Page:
Recently I have been very negative about the Open Source Community in China and the half hearted efforts by foreign communities to help develop an Open Source Culture in China. A friend of mine, Anne Stevenson-Yang, working at Blue Bamboo in Beijing recently wrote me to announce a conference she had been working on, International Software Innovation Forum 2007 Exhibition of Innovative Technologies and Open-Source Software, to be held in Beijing January 30.
The conference is the first gathering ever of China’s biggest native OSS development groups, XOOPS. XOOPS is a highly sophisticated content-management system created and supported by the Open Source CMS XOOPS Project (http://www.xoops.org.cn), in which some 10,000 Chinese software users and developers participate.
The sponsoring institution is the China Co-Create League, an organization under the dual governance of the Ministry of Science and Technology and the Ministry of Information Industry. Co-Create was established by the Chinese central government in order to support research and development of core open source software systems that will drive diverse industrial and commercial applications. The Chinese government places an extraordinarily high priority on open source and is justly proud of the XOOPS China group, which produces some of the most innovative software in the world. The conference is certain to receive heavy press coverage.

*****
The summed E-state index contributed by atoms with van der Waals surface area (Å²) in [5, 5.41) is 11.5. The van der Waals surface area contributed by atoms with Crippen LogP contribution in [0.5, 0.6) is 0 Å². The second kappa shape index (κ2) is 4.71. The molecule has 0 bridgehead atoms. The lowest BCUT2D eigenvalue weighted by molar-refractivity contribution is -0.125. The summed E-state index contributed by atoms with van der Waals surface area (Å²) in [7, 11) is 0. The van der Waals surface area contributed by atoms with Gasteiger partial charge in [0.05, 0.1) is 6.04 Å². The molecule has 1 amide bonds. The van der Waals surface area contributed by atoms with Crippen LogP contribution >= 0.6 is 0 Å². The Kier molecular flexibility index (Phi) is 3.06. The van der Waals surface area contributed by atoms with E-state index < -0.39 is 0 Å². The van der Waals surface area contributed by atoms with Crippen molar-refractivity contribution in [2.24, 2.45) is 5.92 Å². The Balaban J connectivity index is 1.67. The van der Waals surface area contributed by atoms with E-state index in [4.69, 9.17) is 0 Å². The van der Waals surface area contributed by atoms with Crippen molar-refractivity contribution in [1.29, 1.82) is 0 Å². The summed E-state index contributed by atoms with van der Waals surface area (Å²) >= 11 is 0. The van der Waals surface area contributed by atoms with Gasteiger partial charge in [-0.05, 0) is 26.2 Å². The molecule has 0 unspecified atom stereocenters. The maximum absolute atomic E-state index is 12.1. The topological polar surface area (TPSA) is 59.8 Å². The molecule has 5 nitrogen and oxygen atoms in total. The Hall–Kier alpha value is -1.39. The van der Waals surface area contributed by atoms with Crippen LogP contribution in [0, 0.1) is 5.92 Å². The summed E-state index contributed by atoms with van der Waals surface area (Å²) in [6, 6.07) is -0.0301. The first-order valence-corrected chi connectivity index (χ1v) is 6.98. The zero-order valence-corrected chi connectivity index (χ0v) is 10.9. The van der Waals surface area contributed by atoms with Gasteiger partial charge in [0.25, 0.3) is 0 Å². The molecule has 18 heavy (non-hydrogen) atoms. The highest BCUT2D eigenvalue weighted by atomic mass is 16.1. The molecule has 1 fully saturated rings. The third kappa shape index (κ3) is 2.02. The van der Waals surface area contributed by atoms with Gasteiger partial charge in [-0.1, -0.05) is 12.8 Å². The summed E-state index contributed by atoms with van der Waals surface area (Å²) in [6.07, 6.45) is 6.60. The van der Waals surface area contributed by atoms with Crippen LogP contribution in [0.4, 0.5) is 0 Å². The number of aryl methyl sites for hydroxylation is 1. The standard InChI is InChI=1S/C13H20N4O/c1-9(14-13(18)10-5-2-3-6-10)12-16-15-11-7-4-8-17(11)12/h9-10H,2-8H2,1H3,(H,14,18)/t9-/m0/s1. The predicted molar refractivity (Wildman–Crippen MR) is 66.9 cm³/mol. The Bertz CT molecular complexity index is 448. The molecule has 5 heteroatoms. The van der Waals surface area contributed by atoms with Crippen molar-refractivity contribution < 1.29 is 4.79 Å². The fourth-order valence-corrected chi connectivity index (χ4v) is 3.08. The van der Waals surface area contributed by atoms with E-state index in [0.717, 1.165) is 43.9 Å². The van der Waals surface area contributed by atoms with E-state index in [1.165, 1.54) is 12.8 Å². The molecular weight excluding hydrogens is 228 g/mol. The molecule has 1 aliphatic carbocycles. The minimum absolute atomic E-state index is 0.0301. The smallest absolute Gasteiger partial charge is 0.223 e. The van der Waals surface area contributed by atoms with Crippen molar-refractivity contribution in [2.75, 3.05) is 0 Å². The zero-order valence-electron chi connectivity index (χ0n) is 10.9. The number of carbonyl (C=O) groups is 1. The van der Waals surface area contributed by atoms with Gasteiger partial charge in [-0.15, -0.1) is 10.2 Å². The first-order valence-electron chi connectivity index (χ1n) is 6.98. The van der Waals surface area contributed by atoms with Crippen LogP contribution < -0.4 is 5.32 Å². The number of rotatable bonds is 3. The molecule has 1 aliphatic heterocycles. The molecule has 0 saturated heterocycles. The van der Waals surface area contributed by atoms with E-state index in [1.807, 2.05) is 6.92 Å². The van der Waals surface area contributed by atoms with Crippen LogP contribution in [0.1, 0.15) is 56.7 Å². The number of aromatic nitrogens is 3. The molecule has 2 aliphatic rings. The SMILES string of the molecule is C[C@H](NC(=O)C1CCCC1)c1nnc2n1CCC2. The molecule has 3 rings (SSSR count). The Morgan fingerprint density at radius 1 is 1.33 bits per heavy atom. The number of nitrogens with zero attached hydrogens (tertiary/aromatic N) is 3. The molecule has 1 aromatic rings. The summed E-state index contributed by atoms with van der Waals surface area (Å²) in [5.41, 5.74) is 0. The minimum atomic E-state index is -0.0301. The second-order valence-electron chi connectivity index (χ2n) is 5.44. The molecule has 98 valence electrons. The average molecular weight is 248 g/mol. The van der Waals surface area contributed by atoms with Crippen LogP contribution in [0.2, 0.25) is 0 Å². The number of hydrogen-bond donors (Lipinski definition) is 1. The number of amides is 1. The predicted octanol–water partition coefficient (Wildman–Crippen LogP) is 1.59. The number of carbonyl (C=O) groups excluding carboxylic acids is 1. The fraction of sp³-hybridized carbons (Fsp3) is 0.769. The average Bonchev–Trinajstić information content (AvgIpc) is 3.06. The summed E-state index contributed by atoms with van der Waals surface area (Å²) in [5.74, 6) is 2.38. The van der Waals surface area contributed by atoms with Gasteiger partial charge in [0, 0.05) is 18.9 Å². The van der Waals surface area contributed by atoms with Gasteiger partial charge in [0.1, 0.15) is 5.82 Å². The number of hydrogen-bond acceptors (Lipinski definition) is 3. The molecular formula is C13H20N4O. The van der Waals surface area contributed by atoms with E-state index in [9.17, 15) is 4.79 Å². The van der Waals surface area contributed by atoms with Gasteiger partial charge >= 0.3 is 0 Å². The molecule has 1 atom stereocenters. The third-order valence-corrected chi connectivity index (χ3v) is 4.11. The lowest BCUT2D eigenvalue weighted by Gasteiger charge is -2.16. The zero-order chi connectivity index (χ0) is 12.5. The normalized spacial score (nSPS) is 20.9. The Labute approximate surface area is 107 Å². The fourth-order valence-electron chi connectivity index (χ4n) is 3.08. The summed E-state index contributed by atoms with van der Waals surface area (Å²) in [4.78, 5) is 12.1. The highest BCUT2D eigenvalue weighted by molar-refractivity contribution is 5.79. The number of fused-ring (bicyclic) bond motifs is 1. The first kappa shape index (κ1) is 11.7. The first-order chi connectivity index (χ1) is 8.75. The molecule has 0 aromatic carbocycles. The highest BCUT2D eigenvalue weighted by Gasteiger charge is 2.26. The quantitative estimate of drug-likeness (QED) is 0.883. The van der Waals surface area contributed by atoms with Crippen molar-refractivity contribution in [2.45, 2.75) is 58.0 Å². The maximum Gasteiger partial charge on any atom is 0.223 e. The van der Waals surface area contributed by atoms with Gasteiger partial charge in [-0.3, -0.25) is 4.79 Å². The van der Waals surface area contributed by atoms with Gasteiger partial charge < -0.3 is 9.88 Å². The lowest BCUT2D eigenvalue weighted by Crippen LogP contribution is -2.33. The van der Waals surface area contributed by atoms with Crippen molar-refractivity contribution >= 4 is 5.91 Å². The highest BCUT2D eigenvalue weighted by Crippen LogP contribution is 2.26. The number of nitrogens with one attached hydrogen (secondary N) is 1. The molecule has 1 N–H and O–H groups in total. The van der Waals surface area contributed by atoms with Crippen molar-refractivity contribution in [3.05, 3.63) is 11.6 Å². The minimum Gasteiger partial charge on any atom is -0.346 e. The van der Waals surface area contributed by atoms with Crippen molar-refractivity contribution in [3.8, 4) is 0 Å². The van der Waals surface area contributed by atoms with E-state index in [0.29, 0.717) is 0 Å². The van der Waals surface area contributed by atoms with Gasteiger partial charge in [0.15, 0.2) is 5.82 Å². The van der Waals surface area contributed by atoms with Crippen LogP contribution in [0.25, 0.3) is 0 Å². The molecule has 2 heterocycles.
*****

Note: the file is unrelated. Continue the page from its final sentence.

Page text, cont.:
I was given a first hand glance at the agenda and was quite impressed by the list of speakers and sponsoring organizations. This conference is really speaks to the Chinese Open Source Community and has very little Western Involvement. It does promise to be a step in the right direction as the discussion topics hit on all the key areas where China seems to miss the point of an Open Source Community.
I do have my reservations however. The conference appears to be trying to tackle every issue facing OSS in China and with such a grand list of participants it would seem an almost impossible undertaking to be able to find any consensus or provide any meaningful and clear directives for moving forward, especially in such a small span of time. Undoubtedly many ideas will be shared and a lot will be put on the table for participants to take home and dwell on, but I can’t imagine being the organizing community and trying to collate all the discussions into action points for moving forward. Secondly, following up on an event of this size can only occur in two ways, either annually or by breaking the conference down into working seminars with specific areas of interest. I would be hesitant to go the annual route as that is how many of these conferences have soon faded away and become more of tool for profit than for debate and exhibition; i.e. Linux World China.